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A substantial portion of Americans will require long-term care at some point in the future. Should you or a loved one require long-term care, what arrangements will you make? How will you finance the expense? Consider your options now to ensure the best possibilities for you and your loved ones later. Here’s how to get started.

Arranging Long-Term Care:

Be Informed

When you are planning for long-term care needs, you should consider the various types of long-term care available, as well as the likelihood that you or a loved one will require care.  Long-term care is generally broken into two categories.

  • Skilled care requires professional training and is performed by medical personnel.
  • Custodial care relates to the tasks of daily living, such as dressing, eating, bathing and running errands. This kind of care is often performed by a spouse, another family member, or close friend.

Likelihood of Need

Think through the following questions to help determine the likelihood that you or a loved one will require long-term care.

  • Lifestyle. Are you making lifestyle choices right now that could contribute to needing long-term care? For example, do you participate in dangerous hobbies such as rock climbing, scuba diving, or motorcycle riding? Or, do you regularly participate in an unhealthy indulgence, such as smoking cigarettes or eating fried foods?
  • Lower risk. How can you lower your risk of injury or onset of illness? Some experts advise changes in lifestyle can be difficult but often can improve health or lower risks.
  • Home environment. Are there any modifications to your home environment you should make? Universal design concepts improve safety and enhance independence should mobility become restricted.
  • Hereditary concerns. Are there hereditary illnesses and conditions which could affect you or a loved one? Several health issues can run in families, such as kidney disease, cancer, and diabetes.

Financing Long-Term Care:

Growing Numbers

Our general population is growing older. According to Family Caregiver Alliance, 13 million people required long-term care in 2000, and that number is expected to rise to 27 million by 2050.  The average costs for care in 2004 were as follows:

Private room, skilled nursing facility: $192 per day, $70,080 annually.

Semi-private room, skilled nursing facility: $169 per day, $61,685 annually.

In-home health aide: $18.12 per hour.

With those numbers in mind, consider the following concerns.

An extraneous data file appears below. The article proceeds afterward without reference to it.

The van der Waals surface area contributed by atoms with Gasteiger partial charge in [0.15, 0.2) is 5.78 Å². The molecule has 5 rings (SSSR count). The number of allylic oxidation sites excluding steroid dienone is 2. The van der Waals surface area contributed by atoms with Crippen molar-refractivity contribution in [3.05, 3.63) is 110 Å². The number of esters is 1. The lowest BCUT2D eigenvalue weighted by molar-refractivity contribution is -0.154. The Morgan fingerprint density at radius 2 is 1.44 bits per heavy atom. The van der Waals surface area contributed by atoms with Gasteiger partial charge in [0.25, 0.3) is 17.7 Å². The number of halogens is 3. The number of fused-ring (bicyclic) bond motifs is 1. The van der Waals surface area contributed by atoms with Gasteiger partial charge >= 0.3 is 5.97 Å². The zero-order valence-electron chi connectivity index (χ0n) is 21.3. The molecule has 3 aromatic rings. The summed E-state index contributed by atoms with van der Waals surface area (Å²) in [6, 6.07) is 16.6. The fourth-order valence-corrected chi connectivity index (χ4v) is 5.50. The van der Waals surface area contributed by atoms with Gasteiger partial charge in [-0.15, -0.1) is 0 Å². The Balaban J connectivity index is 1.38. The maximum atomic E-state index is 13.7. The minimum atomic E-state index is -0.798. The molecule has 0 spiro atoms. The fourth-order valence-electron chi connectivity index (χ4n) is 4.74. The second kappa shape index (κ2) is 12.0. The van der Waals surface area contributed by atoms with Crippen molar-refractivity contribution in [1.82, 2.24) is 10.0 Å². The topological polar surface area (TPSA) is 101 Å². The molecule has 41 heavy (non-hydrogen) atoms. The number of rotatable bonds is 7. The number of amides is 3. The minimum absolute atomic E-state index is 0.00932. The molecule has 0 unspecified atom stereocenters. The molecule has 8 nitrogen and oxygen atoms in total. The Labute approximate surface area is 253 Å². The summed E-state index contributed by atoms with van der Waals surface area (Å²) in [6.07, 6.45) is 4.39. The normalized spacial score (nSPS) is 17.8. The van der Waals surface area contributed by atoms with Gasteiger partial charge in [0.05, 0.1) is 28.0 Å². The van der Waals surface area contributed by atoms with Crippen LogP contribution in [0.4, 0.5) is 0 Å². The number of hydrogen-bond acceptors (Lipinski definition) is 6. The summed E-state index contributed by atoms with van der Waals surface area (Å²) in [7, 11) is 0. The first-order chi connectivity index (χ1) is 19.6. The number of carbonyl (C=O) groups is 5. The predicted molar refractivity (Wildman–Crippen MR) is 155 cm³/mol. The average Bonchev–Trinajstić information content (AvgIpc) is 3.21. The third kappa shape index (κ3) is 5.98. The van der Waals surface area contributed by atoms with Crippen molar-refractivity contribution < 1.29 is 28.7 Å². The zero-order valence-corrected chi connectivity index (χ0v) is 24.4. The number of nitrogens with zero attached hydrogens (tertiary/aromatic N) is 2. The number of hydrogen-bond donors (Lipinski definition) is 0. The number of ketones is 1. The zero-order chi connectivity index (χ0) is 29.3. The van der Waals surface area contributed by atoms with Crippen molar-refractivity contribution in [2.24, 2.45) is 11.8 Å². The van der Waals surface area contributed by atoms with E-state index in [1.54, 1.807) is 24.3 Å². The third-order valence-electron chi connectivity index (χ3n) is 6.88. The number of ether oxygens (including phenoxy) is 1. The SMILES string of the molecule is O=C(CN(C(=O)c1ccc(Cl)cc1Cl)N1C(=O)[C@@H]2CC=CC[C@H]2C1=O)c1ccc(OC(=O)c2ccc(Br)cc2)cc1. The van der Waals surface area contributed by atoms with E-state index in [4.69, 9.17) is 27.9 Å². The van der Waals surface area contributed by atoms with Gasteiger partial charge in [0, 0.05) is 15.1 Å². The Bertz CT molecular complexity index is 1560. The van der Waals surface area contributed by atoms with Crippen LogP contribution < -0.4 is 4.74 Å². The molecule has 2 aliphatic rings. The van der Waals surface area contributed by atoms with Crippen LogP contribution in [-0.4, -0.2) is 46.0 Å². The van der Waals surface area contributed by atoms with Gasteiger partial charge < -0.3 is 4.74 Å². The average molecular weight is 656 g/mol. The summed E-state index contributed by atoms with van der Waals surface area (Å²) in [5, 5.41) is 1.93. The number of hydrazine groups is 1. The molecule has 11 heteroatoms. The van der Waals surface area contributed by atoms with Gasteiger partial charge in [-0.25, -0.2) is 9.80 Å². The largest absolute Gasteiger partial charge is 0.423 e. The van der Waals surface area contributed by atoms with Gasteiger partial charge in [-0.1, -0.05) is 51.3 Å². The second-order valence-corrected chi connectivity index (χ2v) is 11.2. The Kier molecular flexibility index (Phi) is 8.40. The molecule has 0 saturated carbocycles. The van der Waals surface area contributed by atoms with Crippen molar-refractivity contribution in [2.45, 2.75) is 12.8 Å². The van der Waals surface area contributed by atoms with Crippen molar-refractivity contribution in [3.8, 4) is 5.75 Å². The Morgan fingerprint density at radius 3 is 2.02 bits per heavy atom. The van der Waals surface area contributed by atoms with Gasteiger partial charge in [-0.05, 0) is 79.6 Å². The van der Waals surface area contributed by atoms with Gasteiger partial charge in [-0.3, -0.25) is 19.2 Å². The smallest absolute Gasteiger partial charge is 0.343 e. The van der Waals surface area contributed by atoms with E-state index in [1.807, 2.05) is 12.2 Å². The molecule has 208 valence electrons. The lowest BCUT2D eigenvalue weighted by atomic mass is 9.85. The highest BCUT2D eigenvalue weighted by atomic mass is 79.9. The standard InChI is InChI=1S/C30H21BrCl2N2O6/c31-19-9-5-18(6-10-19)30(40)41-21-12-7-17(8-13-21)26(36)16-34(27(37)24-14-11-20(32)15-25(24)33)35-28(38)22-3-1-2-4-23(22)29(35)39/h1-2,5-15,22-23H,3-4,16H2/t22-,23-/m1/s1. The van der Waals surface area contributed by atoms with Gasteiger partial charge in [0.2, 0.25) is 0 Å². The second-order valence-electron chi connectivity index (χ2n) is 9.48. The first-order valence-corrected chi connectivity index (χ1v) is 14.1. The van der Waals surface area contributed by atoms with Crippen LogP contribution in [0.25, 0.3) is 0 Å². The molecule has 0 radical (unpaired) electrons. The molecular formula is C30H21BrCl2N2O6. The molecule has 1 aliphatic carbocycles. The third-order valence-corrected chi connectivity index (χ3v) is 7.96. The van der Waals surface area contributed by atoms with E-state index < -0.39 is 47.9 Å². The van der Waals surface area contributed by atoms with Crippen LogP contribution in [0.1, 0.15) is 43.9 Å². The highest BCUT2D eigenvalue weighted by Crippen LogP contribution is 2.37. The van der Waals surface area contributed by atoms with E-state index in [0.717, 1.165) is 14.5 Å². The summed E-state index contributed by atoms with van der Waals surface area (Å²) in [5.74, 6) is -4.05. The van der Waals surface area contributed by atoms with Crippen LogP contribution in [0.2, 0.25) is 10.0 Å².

Timeframes

How long until you retire? US News points out workers can make investments or purchase insurance to pay for long-term care. If you are close to retirement, you might need to start aggressively preparing for financing.

Options

What are your plans for paying long-term care costs? Wealthy families can pay out-of-pocket, but what options are available if you need help paying for care? Do you have assets you are prepared to sell? Remember, sold assets cannot be left as an inheritance, and they need to be accessible. Are you a veteran, or is your spouse a veteran? Veterans and their surviving spouses can receive assistance from the Veterans Administration. Another idea is to sell a life insurance policy and use the cash to help cover medical care and daily living expenses.

Homeowners have another option to consider: a reverse mortgage. A reverse mortgage allows homeowners to convert equity in their home into cash. This can be useful for paying for living expenses when you’re a senior. However, not all reverse mortgage lenders are created equal, so it’s important to do plenty of research to ensure the lender you select is reputable and trustworthy.

Insurance

Have you explored savings and insurance programs that are available now to help pay for long-term care?  Here are some options:

  • Medicare Advantage plans, which offer the same coverage as Medicare (Parts A and B). Some Medicare Advantage plans, such as Humana’s, include benefits for fitness services, vision, dental, and prescriptions. There are also caregiver support and a 24/7 nursing advice line. Costs vary depending on the selected plan, medical facility and required services, so be sure to do your research in order to be informed of each detail.
  • If you are still working, opening a health savings account (HSA) is a great idea. You can set aside funds to be used later toward your medical expenses, tax-free.
  • Long-term care insurance is designed to cover long-term care expenses. The younger you are when you purchase a policy, the better, since premiums rise as you age.

Choices Now for a Brighter Future

Your golden years can be more safe and secure with proper planning. Think through your choices and what you can do to meet long-term care needs. What you decide right now can mean a more comfortable life later.